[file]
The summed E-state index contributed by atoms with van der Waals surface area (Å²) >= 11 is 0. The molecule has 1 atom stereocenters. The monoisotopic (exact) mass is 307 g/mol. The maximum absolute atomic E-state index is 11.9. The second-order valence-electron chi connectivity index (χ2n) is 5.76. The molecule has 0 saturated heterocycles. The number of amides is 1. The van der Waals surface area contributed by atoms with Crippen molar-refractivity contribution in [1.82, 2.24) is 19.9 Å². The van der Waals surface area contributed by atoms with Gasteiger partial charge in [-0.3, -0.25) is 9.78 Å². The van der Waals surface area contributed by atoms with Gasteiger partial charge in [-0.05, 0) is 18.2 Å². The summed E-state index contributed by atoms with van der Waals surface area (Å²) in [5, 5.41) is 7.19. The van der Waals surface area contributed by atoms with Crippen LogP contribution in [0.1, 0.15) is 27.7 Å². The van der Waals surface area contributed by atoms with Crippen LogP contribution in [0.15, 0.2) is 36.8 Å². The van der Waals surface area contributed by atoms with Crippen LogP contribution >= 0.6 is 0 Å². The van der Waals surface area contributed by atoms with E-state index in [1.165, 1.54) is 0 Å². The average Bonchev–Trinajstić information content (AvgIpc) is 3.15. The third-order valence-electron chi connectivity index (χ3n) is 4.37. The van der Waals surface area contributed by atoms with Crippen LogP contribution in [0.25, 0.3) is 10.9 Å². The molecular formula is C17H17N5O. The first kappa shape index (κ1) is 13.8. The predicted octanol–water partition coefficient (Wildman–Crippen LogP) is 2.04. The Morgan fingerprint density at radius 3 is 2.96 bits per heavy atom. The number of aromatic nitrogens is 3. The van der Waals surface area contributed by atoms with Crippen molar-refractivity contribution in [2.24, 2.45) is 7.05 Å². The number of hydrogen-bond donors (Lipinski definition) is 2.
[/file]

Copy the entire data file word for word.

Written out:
The summed E-state index contributed by atoms with van der Waals surface area (Å²) >= 11 is 0. The molecule has 1 atom stereocenters. The monoisotopic (exact) mass is 307 g/mol. The maximum absolute atomic E-state index is 11.9. The second-order valence-electron chi connectivity index (χ2n) is 5.76. The molecule has 0 saturated heterocycles. The number of amides is 1. The van der Waals surface area contributed by atoms with Crippen molar-refractivity contribution in [1.82, 2.24) is 19.9 Å². The van der Waals surface area contributed by atoms with Gasteiger partial charge in [-0.3, -0.25) is 9.78 Å². The van der Waals surface area contributed by atoms with Gasteiger partial charge in [-0.05, 0) is 18.2 Å². The summed E-state index contributed by atoms with van der Waals surface area (Å²) in [5, 5.41) is 7.19. The van der Waals surface area contributed by atoms with Crippen LogP contribution in [0.1, 0.15) is 27.7 Å². The van der Waals surface area contributed by atoms with Crippen LogP contribution in [0.15, 0.2) is 36.8 Å². The van der Waals surface area contributed by atoms with Crippen LogP contribution >= 0.6 is 0 Å². The van der Waals surface area contributed by atoms with E-state index in [1.165, 1.54) is 0 Å². The average Bonchev–Trinajstić information content (AvgIpc) is 3.15. The third-order valence-electron chi connectivity index (χ3n) is 4.37. The van der Waals surface area contributed by atoms with Crippen LogP contribution in [0.25, 0.3) is 10.9 Å². The molecular formula is C17H17N5O. The first kappa shape index (κ1) is 13.8. The predicted octanol–water partition coefficient (Wildman–Crippen LogP) is 2.04. The Morgan fingerprint density at radius 3 is 2.96 bits per heavy atom. The number of aromatic nitrogens is 3. The van der Waals surface area contributed by atoms with Crippen molar-refractivity contribution in [2.24, 2.45) is 7.05 Å². The number of hydrogen-bond donors (Lipinski definition) is 2.